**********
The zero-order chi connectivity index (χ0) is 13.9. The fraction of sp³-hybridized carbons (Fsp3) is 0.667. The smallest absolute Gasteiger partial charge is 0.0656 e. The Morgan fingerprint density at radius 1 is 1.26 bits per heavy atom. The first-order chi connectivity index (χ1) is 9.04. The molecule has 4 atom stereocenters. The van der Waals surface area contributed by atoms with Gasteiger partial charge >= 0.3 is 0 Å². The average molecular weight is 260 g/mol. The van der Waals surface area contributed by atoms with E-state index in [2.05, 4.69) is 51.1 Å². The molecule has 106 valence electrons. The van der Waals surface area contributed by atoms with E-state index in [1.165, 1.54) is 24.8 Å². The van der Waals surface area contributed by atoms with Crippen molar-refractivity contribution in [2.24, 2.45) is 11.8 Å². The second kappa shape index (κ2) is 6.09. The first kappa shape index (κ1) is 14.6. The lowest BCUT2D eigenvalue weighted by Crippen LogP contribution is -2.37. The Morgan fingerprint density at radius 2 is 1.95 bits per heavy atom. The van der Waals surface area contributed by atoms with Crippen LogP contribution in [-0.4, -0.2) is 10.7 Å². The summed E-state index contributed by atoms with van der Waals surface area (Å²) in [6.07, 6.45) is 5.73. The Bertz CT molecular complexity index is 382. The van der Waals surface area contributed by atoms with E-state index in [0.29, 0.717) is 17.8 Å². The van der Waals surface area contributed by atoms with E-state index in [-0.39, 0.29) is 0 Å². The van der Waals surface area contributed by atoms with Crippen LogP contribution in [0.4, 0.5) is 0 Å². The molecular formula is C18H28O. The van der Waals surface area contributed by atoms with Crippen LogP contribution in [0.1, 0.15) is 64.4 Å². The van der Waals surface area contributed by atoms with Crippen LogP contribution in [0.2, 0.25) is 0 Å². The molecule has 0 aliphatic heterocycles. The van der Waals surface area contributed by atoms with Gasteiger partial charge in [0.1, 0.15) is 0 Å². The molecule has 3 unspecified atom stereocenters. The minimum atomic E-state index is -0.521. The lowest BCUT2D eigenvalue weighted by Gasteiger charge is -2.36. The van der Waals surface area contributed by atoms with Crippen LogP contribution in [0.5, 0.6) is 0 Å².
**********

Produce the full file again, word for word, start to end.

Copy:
The zero-order chi connectivity index (χ0) is 13.9. The fraction of sp³-hybridized carbons (Fsp3) is 0.667. The smallest absolute Gasteiger partial charge is 0.0656 e. The Morgan fingerprint density at radius 1 is 1.26 bits per heavy atom. The first-order chi connectivity index (χ1) is 9.04. The molecule has 4 atom stereocenters. The van der Waals surface area contributed by atoms with Gasteiger partial charge >= 0.3 is 0 Å². The average molecular weight is 260 g/mol. The van der Waals surface area contributed by atoms with E-state index in [2.05, 4.69) is 51.1 Å². The molecule has 106 valence electrons. The van der Waals surface area contributed by atoms with E-state index in [1.165, 1.54) is 24.8 Å². The van der Waals surface area contributed by atoms with Crippen molar-refractivity contribution in [2.24, 2.45) is 11.8 Å². The second kappa shape index (κ2) is 6.09. The first kappa shape index (κ1) is 14.6. The lowest BCUT2D eigenvalue weighted by Crippen LogP contribution is -2.37. The Morgan fingerprint density at radius 2 is 1.95 bits per heavy atom. The van der Waals surface area contributed by atoms with Crippen LogP contribution in [-0.4, -0.2) is 10.7 Å². The summed E-state index contributed by atoms with van der Waals surface area (Å²) in [6.07, 6.45) is 5.73. The Bertz CT molecular complexity index is 382. The van der Waals surface area contributed by atoms with E-state index in [0.29, 0.717) is 17.8 Å². The van der Waals surface area contributed by atoms with E-state index in [-0.39, 0.29) is 0 Å². The van der Waals surface area contributed by atoms with Crippen LogP contribution in [0.4, 0.5) is 0 Å². The molecular formula is C18H28O. The van der Waals surface area contributed by atoms with Crippen LogP contribution in [0.1, 0.15) is 64.4 Å². The van der Waals surface area contributed by atoms with Crippen LogP contribution in [0.2, 0.25) is 0 Å². The molecule has 0 aliphatic heterocycles. The van der Waals surface area contributed by atoms with Gasteiger partial charge in [0.1, 0.15) is 0 Å². The molecule has 3 unspecified atom stereocenters. The minimum atomic E-state index is -0.521. The lowest BCUT2D eigenvalue weighted by Gasteiger charge is -2.36. The van der Waals surface area contributed by atoms with Crippen LogP contribution in [0.5, 0.6) is 0 Å².